I've been a tad concerned how the slider grates will work, as opposed to the rocker grates we have now. But, in order to control our burns better, I've pretty much taken to doing clean loads every time; so if I continue that, clinkers, rocks, and bridging isn't as big a concern. It's a pain, but at least with our present stoves, I know exactly how to load it, get it started, and how to control it the entire burn. Hot loads are just puff-back roulette.
Part of the problem we had last season was that our last delivery of 6/8 tons was almost completely dirt, with some gravel coal mixed in. I need to premix/layer every load with twigs every couple of scoops. I've almost burned through it all now, so I'll be more careful next time and inspect the next coal at the yard before I let them load the dump truck and bring it to the house.
Our first two loads a year or so ago were great, softball sized chunks on average. This dirt coal has a tendancy to want to bridge if it's not mixed with twigs. But, the fact with this stove that I can get 100 lb loads in it is a blessing, meaning that even on our cold days, I should be able to get a 24 hour burn. That the ash pan will catch all the ash if I don't let it overflow is another bonus.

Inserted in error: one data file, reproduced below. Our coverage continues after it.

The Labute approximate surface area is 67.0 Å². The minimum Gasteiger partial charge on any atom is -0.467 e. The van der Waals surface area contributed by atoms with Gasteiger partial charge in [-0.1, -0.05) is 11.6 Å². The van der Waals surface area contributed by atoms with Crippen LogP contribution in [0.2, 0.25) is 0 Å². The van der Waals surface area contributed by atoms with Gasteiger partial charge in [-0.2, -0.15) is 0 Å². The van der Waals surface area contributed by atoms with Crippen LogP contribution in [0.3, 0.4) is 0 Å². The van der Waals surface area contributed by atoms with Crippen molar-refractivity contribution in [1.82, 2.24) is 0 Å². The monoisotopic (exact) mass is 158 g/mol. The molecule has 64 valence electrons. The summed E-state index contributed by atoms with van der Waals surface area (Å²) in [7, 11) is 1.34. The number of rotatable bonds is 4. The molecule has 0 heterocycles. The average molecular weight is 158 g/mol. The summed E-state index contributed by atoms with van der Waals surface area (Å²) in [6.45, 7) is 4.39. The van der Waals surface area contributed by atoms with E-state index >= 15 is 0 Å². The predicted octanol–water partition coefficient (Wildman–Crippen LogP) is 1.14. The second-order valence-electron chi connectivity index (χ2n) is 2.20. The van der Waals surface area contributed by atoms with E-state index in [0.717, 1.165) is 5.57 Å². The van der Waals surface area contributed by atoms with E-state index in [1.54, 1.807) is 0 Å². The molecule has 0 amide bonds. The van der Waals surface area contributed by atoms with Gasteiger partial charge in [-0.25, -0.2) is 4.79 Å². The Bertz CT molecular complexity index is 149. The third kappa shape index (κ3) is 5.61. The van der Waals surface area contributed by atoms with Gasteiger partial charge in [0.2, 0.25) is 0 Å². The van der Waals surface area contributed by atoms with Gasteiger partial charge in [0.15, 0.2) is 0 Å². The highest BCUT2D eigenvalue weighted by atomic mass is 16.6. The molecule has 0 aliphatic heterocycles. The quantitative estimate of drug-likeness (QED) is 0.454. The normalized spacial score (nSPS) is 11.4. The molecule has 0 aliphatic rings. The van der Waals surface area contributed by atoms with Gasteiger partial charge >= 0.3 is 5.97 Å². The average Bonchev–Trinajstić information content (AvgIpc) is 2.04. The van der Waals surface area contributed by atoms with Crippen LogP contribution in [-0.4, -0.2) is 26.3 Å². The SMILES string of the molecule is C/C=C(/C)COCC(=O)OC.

I do still feel a little like this stove should be in a museum or something, but we could really use a stove that's a good fit for our coal, something we can afford, and that doesn't need extensive rehab. We certainly seemed to have found it. And the present owner said a couple of times to me, that he really wanted someone to have it that will appreciate and use it.
He has the original paperwork and sales receipt. He sold it to us for what the original sales price was. He charged us a couple hundred extra for building a custom shipping crate for us, and he knows shipping up here costs a bit - so he says he thinks it's fair for everyone.